Abstract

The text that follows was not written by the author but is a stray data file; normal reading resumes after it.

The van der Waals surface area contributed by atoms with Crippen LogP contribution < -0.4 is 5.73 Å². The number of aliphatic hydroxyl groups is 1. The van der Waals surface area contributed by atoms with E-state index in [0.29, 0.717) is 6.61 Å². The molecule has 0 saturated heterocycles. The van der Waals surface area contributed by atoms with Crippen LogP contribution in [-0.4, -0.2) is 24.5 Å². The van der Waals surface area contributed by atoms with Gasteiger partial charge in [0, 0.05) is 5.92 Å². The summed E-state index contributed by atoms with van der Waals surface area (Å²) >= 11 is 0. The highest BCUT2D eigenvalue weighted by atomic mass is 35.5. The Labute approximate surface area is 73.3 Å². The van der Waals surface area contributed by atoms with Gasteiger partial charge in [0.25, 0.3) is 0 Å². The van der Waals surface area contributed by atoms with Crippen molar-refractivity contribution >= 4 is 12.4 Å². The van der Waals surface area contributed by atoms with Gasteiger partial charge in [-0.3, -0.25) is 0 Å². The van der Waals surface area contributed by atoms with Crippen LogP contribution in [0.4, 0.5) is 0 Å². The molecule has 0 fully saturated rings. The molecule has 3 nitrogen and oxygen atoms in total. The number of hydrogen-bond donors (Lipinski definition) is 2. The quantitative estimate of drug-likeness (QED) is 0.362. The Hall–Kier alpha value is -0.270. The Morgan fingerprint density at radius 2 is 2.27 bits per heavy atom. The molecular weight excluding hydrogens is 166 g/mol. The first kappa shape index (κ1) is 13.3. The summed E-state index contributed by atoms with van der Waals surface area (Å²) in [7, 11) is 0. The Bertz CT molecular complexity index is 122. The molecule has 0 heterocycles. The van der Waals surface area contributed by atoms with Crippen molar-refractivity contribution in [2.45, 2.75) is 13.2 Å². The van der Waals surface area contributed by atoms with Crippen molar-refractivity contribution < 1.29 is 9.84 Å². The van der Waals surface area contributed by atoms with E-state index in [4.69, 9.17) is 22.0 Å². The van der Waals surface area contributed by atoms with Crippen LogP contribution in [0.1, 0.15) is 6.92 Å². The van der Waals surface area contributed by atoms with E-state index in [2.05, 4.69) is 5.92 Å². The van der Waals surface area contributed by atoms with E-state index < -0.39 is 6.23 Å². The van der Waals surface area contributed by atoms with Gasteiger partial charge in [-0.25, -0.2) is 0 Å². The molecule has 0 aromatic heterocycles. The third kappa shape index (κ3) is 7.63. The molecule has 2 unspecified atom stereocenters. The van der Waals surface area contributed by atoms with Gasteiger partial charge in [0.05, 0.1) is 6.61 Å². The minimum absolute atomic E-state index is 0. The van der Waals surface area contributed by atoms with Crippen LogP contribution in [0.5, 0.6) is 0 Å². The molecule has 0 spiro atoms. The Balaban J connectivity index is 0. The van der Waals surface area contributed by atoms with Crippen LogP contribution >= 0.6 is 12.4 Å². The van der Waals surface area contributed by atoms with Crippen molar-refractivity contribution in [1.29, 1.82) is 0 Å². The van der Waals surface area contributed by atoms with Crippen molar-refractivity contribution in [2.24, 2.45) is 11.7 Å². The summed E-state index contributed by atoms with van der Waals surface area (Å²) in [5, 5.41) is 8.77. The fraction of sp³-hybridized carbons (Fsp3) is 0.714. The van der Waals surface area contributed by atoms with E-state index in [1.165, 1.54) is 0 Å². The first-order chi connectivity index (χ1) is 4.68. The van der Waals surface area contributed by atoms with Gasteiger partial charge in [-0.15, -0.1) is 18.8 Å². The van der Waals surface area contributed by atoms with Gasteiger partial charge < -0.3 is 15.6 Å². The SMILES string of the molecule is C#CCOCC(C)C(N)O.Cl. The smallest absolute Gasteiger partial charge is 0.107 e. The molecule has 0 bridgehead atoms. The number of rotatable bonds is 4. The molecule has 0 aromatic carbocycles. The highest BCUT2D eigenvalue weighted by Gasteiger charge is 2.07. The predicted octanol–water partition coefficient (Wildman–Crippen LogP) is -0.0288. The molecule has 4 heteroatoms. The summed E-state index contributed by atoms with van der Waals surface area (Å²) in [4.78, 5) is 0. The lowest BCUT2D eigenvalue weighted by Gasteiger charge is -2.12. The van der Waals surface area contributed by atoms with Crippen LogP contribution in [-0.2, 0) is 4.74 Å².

Use of the prompt-neutron gamma technique to determine the ash content, depth, and thickness of coal strata was successfully demonstrated in water-filled boreholes at six deposits in eastern Australia. The diameter of the boreholes varied from 96 mm (nominal diameter) to around 175 mm. The root-mean-square (rms) deviation between ash determinations based on regression analysis of logging data and laboratory assays for ash content varied between 1.4 and 2.8 weight percent. This variation is partially due to errors in sampling and chemical analysis (the errors are generally unknown).The optimum configuration for the logging probe consists of a 0.7 mu g 252 Cf neutron source, a 51 X 51 mm BGO detector, and a source-to-detector spacing of 15 cm. This configuration gives the best vertical resolution as well as the smallest rms deviation for ash determination. Probe diameter was 70 mm and wall thickness was 3.2 mm.Regression analysis of the logging data was performed for each coal deposit to establish a calibration equation for the deposit. The calibration equations obtained in one of the deposits (Hunter Valley Deposit B) were applied to new boreholes in the same deposit. The rms deviation between the ash content predicted by the technique and the chemical analysis was approximately e2 percent, which was consistent with the results for the calibration holes.

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